You are overstating how dangerous running below 75% SOC is. If I was below 75% SOC with a good AGM battery, I would not be worried about charging it within 72 hours. Within a week or two yes, but not 72 hours. Sure that is perfectly ideal, but a good AGM battery can sit at 25% SOC for a few days with almost un-noticable capacity damage. I would not stay there much longer. At 75% SOC, you could sit there for several weeks with almost no impact on capacity. The less state of charge, the more important to charge of course.

    What is very important for all lead-acid, and not just AGM is that the battery is truly fully charged. That does not just mean reaching a termination voltage, but staying at the termination voltage until the battery is fully charged. Most good solar chargers will of course do this. Do they have good temperature compensation .... maybe. For Australia I would not be worried. For cold climate ... it can be an issue.

    Solar Insolation is of course an average over large periods of time. In Australia you may be consistent, but in other areas you could be much lower over a short period of time or you could be higher if you are lucky. Most data used is 20 year averages.

    Semiman

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    Default Re: Portable solar charging setup I just built...

    Quote Originally Posted by Norm View Post
    Thanks Chris, I'm trying to put together a portable system roughly based on yours, not sure why, I have no need, but I thought it might be a fun project.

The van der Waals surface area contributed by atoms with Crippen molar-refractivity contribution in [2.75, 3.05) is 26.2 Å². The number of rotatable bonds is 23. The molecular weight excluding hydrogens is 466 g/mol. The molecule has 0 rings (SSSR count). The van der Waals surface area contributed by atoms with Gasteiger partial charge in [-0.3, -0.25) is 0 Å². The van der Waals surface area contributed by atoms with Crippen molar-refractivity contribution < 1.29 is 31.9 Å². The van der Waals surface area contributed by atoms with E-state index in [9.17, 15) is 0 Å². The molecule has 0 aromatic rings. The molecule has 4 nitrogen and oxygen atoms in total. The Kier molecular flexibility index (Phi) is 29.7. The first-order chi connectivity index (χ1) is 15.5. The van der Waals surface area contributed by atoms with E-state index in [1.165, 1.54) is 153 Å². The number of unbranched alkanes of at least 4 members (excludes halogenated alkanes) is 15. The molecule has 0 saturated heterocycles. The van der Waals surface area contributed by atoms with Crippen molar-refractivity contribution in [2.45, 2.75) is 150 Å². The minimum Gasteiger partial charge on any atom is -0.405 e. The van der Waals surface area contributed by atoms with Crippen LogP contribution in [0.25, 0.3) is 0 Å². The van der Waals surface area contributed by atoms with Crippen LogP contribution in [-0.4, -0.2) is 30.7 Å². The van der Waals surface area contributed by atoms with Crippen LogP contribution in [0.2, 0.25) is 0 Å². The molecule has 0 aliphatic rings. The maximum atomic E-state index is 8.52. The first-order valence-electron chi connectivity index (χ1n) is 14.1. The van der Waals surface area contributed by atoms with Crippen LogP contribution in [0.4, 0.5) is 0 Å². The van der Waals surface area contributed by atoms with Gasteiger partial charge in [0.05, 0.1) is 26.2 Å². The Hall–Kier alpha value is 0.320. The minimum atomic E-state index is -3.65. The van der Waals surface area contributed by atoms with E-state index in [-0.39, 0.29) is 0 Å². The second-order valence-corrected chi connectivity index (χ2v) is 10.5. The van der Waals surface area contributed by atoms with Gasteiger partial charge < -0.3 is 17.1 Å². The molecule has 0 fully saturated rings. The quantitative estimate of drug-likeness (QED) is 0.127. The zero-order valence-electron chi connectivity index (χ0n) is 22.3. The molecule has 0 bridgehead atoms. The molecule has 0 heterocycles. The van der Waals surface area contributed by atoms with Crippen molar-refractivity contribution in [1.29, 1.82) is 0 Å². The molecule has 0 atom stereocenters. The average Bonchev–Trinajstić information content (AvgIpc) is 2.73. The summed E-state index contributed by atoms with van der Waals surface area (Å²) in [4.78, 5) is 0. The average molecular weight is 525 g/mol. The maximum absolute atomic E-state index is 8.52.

So far I've ordered.

    New 40W Watt Polycrystalline Solar Panel
    CMP Solar Panel Charge Charging Controller Regulator 10A 12V 24V
    4 USB Car Charger Step-Down DC 12V to 5V Power Supply Module

    Thanks for the battery link, I imagine the freight would be $200+ There is plenty of stuff available here. I'll be buying an AGM battery, I currently have a 110Ah that cost me nothing, I bought a 110Ah originally for our caravan, it wasn't until after the truck had delivered it I realized one of the end cells was cracked and the company replace the battery leaving me with the cracked one, a friend suggested I get it plastic welded which I did, I then opened the cell and topped it up with acid with the help of the local battery wholesaler, I was very pleased to see the battery come up as OK on his test meter. That battery is amazing it sits outside of my radio shack and I check the charge every so often and put the ctek on it never charges for more than about 15 minutes, even after three months standing it never drops below 13V.